If you’re an SAS student, you’re in great hands by our school counselors who can help you throughout the entire process. Applying for UK schools may appear daunting at first, yet it is actually a much more simple process than one can imagine. I personally knew nothing when starting my application to UK schools; but with consistent research and effort, I found myself finished with UK apps before any of my US schools. While I’m not a college counselors, I have applied to 4 UK schools and got accepted to all four of them with an unconditional offer so my guidance may be of some help. UK apps are actually a very simple application process that needs no further explanation that what I will inform you today.
UCAS is the “Common App” of the UK which means that this will be the platform you use to do any applying and tracking of schools in the UK. To begin, if you are keen about going to university in the UK, letting your counselors know as early as possible will help you in the long run. This is because your counselors are the ones who can help guide you on course selections and club/activities you should join which will all help you in your application process.
Since UK schools use AP assessments for American system based education schools like SAS, achieving high scores on your AP exams will become a plus factor. “While US schools pay close attention to other factors like extracurricular and essays, UK universities tend to place a heavier emphasis on standardized scores” states Crimson Education. Each program of study has a different expectation level of standardized grades which mean that you may be expected to earn 3 5’s on your AP exam or 5 5’s on your exam. That, however, doesn’t mean you should only place your focus on your studies as extracurriculars come into play when you write what you call a personal statement. “A personal statement is basically a short college essay where you write reasons as to why you are keen on studying a certain course, what you did throughout your life (especially your last high school years) to make you want to study that course, as well as some things about you that make you an awesome candidate for that university,” states UCAS. Unlike US schools that often prefer creative and original essays, the UCAS personal statement is more structured. This is why if you are someone having trouble coming up with original ideas, a UCAS application may not be too bad. For UCAS, you are given the option to apply to five courses. You, thankfully, only need to write one personal statement. This given said, if you are applying for courses that are unrelated to each other such as medicine and law, it may be harder for you to write a convincing personal statement that goes in depth about who you are while explaining the reasons for why you are choosing such different programs. Many often think that the option that applying to five courses means that you can only apply to one course for one university. This is not true. You are allowed to apply to two or even up to five different programs offered in one university.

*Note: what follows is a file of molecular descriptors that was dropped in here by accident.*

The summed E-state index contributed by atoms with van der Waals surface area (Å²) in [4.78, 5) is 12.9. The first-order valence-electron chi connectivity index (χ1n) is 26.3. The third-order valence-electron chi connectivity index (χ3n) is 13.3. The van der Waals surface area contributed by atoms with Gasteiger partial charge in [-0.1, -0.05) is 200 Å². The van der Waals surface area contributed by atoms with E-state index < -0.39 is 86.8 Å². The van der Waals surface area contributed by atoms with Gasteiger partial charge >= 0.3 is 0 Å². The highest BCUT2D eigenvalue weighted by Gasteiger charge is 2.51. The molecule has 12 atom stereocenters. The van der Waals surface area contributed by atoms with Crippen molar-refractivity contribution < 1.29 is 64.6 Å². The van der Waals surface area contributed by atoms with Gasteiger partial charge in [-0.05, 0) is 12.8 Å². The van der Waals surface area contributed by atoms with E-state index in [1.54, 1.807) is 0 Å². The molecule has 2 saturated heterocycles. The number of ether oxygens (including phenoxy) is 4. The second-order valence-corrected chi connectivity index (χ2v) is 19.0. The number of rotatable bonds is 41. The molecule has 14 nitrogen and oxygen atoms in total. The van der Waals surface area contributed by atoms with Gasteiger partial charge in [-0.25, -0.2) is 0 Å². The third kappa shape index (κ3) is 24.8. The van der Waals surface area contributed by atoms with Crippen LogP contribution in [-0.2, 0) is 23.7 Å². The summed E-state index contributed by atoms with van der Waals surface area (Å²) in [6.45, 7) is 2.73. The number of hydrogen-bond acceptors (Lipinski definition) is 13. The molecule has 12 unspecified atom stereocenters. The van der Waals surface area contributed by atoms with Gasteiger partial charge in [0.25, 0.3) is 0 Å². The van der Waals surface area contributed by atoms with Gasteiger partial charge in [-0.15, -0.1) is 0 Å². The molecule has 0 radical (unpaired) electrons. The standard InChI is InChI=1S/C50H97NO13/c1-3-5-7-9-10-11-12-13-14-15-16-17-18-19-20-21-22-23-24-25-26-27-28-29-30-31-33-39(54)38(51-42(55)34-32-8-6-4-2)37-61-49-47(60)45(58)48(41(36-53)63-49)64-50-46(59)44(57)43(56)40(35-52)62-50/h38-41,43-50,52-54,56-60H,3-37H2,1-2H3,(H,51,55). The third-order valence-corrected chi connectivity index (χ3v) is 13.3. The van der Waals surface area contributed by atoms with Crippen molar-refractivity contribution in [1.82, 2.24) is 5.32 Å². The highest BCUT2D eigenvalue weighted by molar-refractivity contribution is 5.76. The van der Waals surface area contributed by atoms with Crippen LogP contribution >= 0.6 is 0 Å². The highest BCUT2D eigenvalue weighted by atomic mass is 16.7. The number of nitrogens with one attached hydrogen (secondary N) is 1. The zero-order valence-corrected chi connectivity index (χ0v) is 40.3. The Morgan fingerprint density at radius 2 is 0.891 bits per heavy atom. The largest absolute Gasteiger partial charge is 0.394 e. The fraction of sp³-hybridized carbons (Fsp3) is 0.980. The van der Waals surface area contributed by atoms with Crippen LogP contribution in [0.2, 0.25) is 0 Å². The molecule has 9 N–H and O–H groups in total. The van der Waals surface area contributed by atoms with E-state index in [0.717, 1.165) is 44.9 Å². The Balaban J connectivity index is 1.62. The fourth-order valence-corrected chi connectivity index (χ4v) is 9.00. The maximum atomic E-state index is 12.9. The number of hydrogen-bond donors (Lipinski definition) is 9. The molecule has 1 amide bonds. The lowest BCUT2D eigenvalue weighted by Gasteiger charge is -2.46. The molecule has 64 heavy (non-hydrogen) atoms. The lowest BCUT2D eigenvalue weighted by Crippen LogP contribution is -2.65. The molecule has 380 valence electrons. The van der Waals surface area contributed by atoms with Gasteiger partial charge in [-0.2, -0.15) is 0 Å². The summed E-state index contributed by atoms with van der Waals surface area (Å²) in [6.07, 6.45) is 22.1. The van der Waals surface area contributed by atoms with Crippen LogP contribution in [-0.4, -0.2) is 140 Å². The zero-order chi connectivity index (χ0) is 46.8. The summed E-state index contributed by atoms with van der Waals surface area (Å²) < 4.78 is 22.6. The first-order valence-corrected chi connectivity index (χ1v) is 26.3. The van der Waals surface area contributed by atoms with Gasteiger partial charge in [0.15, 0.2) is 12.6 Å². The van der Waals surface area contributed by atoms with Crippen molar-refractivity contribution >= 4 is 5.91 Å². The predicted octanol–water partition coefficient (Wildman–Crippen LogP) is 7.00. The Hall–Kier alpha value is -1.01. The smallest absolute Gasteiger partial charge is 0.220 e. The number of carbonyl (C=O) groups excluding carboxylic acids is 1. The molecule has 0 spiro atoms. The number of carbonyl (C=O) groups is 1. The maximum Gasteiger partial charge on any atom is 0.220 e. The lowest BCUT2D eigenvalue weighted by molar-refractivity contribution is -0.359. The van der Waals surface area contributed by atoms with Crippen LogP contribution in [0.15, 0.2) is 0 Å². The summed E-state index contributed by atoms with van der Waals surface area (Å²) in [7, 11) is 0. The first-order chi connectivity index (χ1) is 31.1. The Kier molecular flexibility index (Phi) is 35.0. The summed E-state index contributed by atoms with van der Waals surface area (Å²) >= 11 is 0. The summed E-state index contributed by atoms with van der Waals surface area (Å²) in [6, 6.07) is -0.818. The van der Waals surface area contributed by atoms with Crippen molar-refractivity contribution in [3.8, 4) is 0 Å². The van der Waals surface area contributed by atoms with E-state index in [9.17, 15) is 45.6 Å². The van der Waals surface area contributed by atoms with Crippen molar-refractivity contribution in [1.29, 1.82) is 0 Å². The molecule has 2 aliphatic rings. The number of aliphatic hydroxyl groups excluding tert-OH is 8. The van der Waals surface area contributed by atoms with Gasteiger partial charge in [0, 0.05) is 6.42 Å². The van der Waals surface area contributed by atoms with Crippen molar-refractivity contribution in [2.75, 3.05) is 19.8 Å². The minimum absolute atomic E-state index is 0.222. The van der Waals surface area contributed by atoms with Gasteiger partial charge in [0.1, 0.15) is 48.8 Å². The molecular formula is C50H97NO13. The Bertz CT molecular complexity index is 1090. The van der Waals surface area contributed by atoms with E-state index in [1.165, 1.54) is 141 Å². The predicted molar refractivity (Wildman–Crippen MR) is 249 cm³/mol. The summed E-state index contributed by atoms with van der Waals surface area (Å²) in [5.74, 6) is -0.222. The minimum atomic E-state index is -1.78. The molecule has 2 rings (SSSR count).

Once you’ve submitted your applications, congratulations!
Few to several months after you submit your UCAS application, you will hear back from the programs you applied for one by one. There are two types of offers you will receive: conditional or unconditional. UCAS quotes, “Conditional means you are still expected to send more scores in to prove your ability.” This can mean taking more AP exams or doing the TOEFL exam to prove your English proficiency. “Unconditional means that you are set and ready to go.” Your requisites have been met and there will be no further score expectations from you. Unconditional offers often excite people as it means a more relaxing second semester for you!
Lastly, you will be given a date to select your final choice program out of those you’ve been offered. Select your program of choice by the deadline, click confirm and you’re ready to go! Yay!
While UCAS apps may have sounded daunting in the past, I hope my article helped break down the steps and processes involved with the application. If you are still waiting for your grades on exams, best of luck to you.